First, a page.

"I think the main thing is that we're not afraid to take the time these days, we really give the writing process the time it requires, you know? When you've made 14 records it takes time to get inspired, we have to really work things before an idea becomes the finished song and we're not as afraid to let people in. Ben Hudson came in and had a huge effect on the lyrical writing of this record, so I think we're much more open to other people coming in and giving us inspiration.
"I think one thing that working with Mark Ronson has taught is not to be afraid to collaborate. It doesn't always have to be the four main band members. I mean, he's the king of collaborations really isn't he? So I think he led us down that path, but it's been a good path to follow."
Speaking of lyric writing, what kind of album would you say this is lyrically?
"I don't think there's any particular theme, I mean 'Paper Gods' is very different to something like 'Danceaphobia', which is very light in comparison, then there's 'The Universe Alone', which is really a deep lyric I think. So there's a real huge span of inspiration, it's certainly not a concept album. I do think some of the lyrics are perhaps a bit more introspective than they used to be."
A lot of this record really sounds like it's aimed at the dance floor, was that the intention from the outset?
"Not particularly, but I think there's always been that element to our music anyway, I've always said we've always had one foot on the dancefloor, we've always had the intention to move people with the music as well as just wanting them to listen to it. If you go to a Duran show, people always dance, it's always been part of our thing.
"But I don't think we were afraid to do that in a more contemporary way this time. The last record, All You Need Is Now, was very much about us all playing together as a band. We kind of mined our early material for that and kind of recreated that, the way we used to play.
"For this we wanted to be more contemporary, there were no boundaries for the record, we could go whichever way we wanted to go. I think the music just led us on this record."
You mentioned mining some of your early work there, you've followed the same idea with the album artwork this time haven't you?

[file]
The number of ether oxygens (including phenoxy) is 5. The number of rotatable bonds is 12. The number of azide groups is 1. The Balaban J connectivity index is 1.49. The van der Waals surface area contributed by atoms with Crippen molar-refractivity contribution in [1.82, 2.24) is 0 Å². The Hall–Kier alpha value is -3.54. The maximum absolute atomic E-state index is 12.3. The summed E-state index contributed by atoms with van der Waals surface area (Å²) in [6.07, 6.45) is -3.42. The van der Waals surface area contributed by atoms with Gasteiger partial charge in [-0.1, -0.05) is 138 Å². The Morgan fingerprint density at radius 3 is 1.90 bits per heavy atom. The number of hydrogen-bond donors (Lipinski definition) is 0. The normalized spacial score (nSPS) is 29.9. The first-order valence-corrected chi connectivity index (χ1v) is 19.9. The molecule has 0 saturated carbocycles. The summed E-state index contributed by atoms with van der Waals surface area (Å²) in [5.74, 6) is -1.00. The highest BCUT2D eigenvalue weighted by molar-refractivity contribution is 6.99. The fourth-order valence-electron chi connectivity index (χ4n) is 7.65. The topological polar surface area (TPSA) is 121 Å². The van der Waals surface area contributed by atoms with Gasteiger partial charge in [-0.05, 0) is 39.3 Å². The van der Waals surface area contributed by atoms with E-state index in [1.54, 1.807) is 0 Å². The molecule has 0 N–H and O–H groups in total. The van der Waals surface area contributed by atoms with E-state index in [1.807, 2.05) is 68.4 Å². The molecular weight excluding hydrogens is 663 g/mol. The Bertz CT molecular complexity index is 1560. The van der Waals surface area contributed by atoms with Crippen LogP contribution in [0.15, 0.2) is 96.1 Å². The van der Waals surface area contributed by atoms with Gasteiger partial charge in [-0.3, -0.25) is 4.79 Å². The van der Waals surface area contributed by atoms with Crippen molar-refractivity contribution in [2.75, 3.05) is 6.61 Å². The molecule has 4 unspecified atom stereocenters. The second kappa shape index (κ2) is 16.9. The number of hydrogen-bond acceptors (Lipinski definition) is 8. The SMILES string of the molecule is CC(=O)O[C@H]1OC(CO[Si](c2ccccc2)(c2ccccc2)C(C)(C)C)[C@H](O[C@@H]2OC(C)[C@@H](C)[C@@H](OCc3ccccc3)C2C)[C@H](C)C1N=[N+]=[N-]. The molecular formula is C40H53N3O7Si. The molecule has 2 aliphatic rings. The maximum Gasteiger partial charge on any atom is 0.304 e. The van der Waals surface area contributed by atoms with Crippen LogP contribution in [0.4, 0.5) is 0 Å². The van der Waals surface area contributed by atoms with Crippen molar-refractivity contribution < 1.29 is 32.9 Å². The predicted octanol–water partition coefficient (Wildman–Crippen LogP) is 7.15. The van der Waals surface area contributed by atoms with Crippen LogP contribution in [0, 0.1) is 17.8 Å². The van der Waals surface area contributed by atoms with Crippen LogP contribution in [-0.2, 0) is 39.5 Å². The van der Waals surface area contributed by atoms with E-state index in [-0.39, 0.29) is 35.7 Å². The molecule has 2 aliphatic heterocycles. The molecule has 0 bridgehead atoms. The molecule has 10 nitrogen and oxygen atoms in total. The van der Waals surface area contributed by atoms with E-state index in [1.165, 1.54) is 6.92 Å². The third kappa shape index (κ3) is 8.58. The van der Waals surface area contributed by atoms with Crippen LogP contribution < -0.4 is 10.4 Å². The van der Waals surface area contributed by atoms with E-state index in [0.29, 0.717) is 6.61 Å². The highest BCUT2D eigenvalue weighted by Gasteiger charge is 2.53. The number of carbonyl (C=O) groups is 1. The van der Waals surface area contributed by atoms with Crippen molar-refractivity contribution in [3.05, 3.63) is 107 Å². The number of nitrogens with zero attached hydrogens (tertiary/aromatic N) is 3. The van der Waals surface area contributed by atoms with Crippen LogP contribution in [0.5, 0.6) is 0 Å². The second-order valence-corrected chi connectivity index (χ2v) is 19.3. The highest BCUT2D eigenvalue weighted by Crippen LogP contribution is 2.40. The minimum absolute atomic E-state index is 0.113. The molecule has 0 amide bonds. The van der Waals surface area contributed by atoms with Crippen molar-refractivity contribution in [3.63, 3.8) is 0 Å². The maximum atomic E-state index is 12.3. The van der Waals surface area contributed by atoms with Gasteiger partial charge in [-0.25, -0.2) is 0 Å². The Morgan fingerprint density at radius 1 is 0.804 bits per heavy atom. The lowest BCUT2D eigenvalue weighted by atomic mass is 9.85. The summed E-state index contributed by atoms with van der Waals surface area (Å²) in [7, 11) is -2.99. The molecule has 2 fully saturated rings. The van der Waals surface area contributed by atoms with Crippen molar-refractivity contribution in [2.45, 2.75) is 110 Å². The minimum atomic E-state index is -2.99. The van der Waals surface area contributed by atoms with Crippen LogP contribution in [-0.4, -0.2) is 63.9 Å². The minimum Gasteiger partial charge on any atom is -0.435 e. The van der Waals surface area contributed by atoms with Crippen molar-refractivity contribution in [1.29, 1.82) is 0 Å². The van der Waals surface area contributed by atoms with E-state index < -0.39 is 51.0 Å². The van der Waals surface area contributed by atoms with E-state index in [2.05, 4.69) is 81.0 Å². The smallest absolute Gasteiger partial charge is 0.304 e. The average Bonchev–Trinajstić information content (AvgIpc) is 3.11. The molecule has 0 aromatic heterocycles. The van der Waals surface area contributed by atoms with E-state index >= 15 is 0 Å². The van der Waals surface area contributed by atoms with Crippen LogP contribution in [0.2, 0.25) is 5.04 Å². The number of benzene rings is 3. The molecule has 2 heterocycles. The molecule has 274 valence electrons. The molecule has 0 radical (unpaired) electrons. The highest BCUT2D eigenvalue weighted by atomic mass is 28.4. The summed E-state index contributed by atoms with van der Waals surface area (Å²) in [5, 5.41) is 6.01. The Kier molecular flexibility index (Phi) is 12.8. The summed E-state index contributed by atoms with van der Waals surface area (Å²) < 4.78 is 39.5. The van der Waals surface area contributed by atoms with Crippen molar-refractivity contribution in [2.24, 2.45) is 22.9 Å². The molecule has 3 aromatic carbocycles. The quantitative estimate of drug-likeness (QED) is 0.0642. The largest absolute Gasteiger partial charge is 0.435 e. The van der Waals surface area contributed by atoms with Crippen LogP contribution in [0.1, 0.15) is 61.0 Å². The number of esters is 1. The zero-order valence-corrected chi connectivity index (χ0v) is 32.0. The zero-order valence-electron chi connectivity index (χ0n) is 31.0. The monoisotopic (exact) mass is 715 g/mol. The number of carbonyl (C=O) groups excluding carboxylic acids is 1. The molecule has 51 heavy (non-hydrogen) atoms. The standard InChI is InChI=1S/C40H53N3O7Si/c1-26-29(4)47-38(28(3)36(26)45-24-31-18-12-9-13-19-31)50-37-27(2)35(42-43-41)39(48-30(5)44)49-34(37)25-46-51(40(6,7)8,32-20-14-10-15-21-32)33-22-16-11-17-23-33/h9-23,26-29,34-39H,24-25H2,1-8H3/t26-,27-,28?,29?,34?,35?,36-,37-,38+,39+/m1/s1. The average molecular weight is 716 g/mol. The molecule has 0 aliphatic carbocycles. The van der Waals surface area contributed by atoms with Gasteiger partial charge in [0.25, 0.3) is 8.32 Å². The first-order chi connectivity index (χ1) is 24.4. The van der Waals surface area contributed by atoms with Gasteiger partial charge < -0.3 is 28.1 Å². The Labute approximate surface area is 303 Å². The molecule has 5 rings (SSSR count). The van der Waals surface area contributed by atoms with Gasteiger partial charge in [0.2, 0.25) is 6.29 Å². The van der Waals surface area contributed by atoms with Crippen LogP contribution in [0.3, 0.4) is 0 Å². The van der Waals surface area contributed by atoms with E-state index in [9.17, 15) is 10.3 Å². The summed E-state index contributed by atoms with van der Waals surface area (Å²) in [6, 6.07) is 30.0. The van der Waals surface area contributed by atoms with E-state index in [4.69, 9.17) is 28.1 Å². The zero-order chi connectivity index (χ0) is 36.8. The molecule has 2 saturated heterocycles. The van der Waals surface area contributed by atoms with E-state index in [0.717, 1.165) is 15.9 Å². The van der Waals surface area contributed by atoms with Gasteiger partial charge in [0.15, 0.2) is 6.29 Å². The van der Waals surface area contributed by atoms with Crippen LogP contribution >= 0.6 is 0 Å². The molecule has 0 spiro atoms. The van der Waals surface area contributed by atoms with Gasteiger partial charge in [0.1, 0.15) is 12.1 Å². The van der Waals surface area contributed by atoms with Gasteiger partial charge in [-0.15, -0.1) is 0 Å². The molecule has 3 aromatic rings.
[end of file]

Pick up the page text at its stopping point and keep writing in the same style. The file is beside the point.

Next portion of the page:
"Yeah, Nick was the main driving force with that one, he has a friend called China Chow who art directed the project. I think really what the artwork is about is being unafraid of who we are, at different times in our career we've tried to run away from our past a little bit, so I think the artwork is the ultimate statement of self-acceptance, if you like. It gets a bit of kneejerk reaction, to be honest! But I think art should get a reaction, so I'm kind of pleased with that."
The last album you released on Tapemodern, your own label – how different was that experience compared with releasing it on Warners this time?
"I think we enjoyed that experience of doing it ourselves, but this was just an opportunity that presented itself. Someone from Warners had heard an early demo and the offer came along. I think part us is still striving for acceptance, driving to get to as many people as we can, so it seemed like the right thing, we never like to do the same thing twice or repeat experiences, we like to try and do each record differently."
What touring plans do you have for the new record?
"We're just kind of starting to get going again, so we're going to America for a month in September, we're playing the Hollywood Bowl, which is going to be incredible I think. We've got a UK tour at the end of the year, then we'll branch out after that. We're waiting for the record to grow a bit before we hit the road properly."
Will any of the guests be joining you on tour?
"There's nothing concrete yet, but it's definitely something we'd like to do though, for sure."
Any talk of album no. 15 yet? Or is it way too soon?!
"Er, yeah it's way too soon! We've just spent two and a half years living with each other in a 12x12 room, so we're not even talking about it yet, but once the touring is done with I'm sure we'll get back to doing something together."
Paper Gods is available in stores, online and to download now, you can buy online & preview track on the right-hand side of this page...